Name - Mutant Chronicles Warzone Resurrection
Manufacturer - Prodos Games
Type - Tabletop Miniatures Game.
No. of Players - 2 (More players are possible but the game is designed for 2)
Age Range - 14+. The rule-set isn't incredibly complicated but the models are resin and therefore require some hobby experience to assemble.
Rulebook - 290 pages, Full colour. Purchased separately from starter sets and models.
What You Need to Start.
A rulebook*, two starter sets (one each), a template set*, a measuring tape* and a playing area of at least 4' x 4' with something to use as terrain...unless your happy for the guy with the most shooty force to win...
* One each would be better though.
Extras Needed - The starter sets come with 75 cards (Reference, resource, strategy, tactical and gear cards) and two D20 dice so you don't need to acquire those. Additional D20's would be helpful and as mentioned above two of some of the required start-up items will make the games run smoother.
Area Needed - Either a 4' by 4'** or 4' by 6'** playing area.
** A 'sidebar' area is useful for dead models and drinks though isn't essential...if your happy for tea and coffee rings on your playing area that is. My partner has very strong opinions on that latter point...so I always have a sidebar...or some of those little coaster things...or end up sleeping in the spare room when I forget...
Time Needed - A starter set game can be done in 30-45 Min, a 1500 point game will take a couple of hours. The first couple of games will need a bit more time allocated to them as is to be expected when learning.
The rulebook costs around £35, starter sets for each faction are also £35 and include dice and stat cards, and a template set will cost you £9. Therefore if you don't mind sharing a rulebook, two of you can get started for under £115. This presumes access to basic war-gaming gear such as measuring tapes and a playing area and terrain for it. If your starting from scratch then the price obviously increases.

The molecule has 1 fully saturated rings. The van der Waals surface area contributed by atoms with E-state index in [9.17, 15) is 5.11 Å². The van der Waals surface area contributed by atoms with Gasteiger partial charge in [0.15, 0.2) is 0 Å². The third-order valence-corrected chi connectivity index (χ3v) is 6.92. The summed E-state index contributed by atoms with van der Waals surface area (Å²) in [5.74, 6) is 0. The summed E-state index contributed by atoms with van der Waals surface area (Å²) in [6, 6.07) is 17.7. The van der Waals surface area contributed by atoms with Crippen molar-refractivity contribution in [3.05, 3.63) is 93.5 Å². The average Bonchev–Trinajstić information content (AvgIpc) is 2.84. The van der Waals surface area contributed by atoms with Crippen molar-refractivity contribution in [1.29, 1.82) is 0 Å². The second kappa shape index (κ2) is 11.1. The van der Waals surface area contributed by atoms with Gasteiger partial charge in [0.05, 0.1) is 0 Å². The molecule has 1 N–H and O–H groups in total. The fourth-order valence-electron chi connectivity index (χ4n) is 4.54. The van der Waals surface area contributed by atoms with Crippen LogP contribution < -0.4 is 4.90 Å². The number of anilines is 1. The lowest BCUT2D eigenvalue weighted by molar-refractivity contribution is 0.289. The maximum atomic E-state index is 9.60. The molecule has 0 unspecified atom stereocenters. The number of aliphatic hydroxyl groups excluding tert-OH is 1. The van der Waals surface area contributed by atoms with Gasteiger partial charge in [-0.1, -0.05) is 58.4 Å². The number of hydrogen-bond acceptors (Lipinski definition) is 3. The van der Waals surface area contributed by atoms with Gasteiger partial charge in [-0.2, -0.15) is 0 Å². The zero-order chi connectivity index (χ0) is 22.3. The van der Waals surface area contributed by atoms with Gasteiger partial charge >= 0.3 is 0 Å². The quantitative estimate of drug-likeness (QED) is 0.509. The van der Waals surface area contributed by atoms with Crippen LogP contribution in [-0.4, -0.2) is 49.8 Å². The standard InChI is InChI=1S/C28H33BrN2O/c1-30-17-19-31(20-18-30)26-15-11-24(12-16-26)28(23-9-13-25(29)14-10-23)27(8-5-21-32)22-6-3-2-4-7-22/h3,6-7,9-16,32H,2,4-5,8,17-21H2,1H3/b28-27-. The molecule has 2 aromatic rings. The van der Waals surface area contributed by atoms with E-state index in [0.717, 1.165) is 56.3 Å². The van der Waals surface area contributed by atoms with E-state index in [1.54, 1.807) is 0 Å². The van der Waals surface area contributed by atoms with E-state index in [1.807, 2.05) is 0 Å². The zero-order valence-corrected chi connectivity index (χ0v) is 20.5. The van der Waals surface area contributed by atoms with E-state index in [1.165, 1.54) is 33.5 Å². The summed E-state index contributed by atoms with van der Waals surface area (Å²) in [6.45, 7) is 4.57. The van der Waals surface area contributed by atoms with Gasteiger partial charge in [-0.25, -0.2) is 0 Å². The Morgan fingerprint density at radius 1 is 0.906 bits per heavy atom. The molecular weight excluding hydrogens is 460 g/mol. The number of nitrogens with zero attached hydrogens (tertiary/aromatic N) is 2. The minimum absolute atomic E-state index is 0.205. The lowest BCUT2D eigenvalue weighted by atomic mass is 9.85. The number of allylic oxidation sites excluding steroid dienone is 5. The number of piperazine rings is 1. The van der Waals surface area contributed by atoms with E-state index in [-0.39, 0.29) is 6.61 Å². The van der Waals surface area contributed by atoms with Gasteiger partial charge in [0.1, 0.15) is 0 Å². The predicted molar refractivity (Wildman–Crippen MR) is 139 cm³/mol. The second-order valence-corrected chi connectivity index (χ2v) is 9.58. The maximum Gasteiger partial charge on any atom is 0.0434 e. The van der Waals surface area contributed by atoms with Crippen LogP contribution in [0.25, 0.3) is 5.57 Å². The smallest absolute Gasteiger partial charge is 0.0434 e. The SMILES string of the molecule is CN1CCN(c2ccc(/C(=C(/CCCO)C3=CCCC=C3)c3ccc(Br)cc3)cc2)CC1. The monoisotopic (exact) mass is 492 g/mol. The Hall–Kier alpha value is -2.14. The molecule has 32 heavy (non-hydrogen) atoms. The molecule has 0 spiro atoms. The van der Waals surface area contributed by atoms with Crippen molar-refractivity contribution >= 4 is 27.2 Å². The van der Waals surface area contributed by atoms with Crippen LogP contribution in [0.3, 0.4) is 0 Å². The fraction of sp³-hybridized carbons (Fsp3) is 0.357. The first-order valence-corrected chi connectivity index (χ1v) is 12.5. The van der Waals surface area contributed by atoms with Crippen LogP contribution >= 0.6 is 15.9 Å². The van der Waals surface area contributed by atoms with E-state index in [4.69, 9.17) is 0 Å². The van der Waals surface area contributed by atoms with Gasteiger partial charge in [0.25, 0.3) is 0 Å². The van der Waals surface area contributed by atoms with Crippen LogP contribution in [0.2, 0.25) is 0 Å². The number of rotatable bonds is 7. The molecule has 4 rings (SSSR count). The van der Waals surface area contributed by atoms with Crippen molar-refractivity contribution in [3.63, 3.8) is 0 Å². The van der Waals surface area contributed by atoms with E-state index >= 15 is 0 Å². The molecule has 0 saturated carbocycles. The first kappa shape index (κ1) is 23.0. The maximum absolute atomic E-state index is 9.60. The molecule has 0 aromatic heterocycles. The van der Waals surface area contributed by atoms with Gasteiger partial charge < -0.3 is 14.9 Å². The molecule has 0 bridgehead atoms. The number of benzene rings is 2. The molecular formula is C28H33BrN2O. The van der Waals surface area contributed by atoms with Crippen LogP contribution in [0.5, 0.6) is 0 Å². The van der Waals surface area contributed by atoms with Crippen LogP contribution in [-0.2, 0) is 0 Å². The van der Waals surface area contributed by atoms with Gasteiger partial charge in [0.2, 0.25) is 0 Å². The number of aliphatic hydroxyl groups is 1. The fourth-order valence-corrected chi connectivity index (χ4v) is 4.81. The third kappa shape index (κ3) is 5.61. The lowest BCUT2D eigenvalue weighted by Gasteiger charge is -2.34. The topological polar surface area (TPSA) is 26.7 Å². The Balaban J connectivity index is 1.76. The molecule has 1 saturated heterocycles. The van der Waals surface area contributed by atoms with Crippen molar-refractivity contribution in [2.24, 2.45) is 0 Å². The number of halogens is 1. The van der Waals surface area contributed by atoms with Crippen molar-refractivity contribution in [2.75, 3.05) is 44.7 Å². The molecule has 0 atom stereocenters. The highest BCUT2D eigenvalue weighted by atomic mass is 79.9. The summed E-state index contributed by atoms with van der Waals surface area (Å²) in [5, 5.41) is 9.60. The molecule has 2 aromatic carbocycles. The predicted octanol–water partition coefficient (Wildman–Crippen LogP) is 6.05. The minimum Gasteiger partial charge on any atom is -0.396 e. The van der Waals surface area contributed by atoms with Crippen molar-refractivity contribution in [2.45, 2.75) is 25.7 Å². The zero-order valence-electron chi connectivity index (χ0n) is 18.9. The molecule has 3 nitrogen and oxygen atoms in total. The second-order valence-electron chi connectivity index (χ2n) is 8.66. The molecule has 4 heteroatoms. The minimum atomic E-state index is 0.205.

Mantic Games do a modular building scenery set at a very reasonable price if your looking for buildings for a gaming table for around the £20-25 mark. Trees, Hills and the like are available from pretty much every hobby store on the planet and cost and quality vary too wildly for me to give you an estimate of their cost I'm afraid.
The above costs are courtesy of my FLGS Titan Games so may vary based on your location.
Models require assembly, some preparation and painting so you can also add basic hobbying tools (cutters, a scalpel, files and glue), a can of undercoat and some paints to those costs if your new to the hobby.
Expansions - Imperial and additional Dark Legion material announced for April 2014 including an expansion to their 'hero' design system.
A Brief Overview.
Set in the distant future, Warzone Resurrection is a game that pits the armies of various futuristic corporations, a monolithic religious organisation and the legions of hell against each other across the various terraformed planets of our solar system. Each of these organisations has it's own individual style and character with units ranging from simple infantry units (though these can be anything from lightly armoured troopers, cyber enhanced humans to undead legionnaires) through to large battle tanks and everything in between.
The book is one of the best put together rule-books I've ever got my hands on (and I have a lot...).